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Biochim Biophys Acta. 2009 Jun;1788(6):1321-31. doi: 10.1016/j.bbamem.2009.02.017. Epub 2009 Mar 2.

Polar residues in transmembrane helices can decrease electrophoretic mobility in polyacrylamide gels without causing helix dimerization.

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Department of Chemistry, Loyola University, New Orleans, LA 70118, USA.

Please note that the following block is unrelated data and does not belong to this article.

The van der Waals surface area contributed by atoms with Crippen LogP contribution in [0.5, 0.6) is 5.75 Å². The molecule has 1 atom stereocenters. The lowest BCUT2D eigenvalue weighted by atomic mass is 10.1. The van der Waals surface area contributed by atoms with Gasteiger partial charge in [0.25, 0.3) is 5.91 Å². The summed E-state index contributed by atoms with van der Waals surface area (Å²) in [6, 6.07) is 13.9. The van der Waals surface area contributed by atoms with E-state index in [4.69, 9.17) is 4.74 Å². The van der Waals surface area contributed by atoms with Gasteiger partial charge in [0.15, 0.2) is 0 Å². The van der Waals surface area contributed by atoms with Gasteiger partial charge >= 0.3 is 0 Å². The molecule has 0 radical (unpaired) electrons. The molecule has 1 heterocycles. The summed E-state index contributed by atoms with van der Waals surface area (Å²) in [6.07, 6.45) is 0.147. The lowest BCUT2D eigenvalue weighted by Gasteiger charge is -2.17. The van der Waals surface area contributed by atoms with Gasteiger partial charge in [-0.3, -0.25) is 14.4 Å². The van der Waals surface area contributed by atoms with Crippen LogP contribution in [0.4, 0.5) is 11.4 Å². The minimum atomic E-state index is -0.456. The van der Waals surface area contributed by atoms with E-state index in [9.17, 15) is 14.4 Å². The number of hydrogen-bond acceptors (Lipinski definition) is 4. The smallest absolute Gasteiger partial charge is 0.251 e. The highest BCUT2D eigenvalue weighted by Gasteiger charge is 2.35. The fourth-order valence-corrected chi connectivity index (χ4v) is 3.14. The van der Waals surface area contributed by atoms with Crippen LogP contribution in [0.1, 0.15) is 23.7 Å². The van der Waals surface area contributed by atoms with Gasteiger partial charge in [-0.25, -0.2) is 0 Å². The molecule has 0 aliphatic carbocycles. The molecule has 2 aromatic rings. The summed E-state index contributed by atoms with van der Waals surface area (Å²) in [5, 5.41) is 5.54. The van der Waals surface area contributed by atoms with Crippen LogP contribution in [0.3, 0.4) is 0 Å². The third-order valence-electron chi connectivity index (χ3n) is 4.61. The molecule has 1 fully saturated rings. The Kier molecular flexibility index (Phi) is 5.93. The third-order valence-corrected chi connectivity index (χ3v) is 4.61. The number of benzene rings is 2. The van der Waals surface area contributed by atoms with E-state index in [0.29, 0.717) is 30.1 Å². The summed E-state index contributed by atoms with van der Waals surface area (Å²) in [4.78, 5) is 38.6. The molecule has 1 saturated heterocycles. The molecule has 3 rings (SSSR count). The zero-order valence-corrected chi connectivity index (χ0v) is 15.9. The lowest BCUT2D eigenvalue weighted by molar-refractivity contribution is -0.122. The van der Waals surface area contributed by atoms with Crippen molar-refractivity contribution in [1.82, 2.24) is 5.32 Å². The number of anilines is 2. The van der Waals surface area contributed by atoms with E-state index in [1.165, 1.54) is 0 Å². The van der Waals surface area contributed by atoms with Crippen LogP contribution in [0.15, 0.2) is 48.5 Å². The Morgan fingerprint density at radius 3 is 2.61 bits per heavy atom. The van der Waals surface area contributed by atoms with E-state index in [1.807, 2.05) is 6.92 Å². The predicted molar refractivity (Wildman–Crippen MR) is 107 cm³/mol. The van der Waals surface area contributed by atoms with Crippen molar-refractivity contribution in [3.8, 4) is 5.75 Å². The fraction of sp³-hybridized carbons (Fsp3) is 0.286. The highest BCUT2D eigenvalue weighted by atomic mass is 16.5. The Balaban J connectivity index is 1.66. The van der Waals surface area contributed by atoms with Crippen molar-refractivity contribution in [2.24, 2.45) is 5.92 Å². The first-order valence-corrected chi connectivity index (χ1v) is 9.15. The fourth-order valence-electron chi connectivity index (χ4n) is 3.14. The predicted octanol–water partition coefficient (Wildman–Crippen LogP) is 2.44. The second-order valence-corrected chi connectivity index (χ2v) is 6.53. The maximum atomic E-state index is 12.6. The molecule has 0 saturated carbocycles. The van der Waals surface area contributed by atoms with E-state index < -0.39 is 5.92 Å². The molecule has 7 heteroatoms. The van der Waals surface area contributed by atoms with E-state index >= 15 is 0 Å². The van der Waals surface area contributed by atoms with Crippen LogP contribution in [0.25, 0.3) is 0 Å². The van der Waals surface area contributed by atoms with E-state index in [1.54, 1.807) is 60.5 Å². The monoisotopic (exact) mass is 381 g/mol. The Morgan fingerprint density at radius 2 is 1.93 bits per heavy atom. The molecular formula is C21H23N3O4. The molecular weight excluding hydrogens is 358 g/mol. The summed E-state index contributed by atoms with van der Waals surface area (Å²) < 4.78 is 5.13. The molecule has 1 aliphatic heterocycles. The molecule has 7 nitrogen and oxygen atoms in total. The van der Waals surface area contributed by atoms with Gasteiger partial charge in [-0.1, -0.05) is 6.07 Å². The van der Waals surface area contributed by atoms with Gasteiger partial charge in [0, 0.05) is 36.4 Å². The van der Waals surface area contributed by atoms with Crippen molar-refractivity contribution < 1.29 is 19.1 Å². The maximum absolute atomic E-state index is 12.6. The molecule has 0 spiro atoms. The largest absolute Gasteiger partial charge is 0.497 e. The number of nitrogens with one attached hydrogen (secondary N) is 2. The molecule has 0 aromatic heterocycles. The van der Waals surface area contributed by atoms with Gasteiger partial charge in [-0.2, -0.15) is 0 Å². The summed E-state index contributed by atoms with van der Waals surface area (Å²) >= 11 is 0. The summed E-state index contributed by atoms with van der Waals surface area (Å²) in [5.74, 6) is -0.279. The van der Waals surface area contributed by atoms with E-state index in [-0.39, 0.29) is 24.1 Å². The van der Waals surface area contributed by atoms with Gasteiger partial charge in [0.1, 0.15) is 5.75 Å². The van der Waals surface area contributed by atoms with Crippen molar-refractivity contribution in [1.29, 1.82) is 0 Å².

There are only a few available methods to study lateral interactions and self assembly of transmembrane helices. One of the most frequently used methods is sodium dodecylsulfate polyacrylamide gel electrophoresis (SDS-PAGE) which can report on strong interactions between peptides in SDS solution. Here we offer a cautionary tale about studying the folding and assembly of membrane proteins using peptides and SDS-PAGE experiments as a membrane mimetic system. At least for the specific peptide and detergent systems studied here, we show that a polar asparagine residue in the 12th position of an otherwise hydrophobic helical segment of 20 amino acids causes a peptide to migrate on SDS-PAGE gels with an apparent molecular weight that is twice its true molecular weight, suggesting dimerization. However when examined carefully in SDS solutions and in situ in the polyacrylamide gel itself using Forster resonance energy transfer no interaction can be detected. Instead we show evidence suggesting that differential interactions between peptide and detergent drive the differences in electrophoretic mobility without any interaction between peptides. These results emphasize the need to apply multiple independent techniques to the study of membrane protein folding, and they highlight the usefulness of studying folding and structure of membrane proteins in lipid membranes rather than in detergents.

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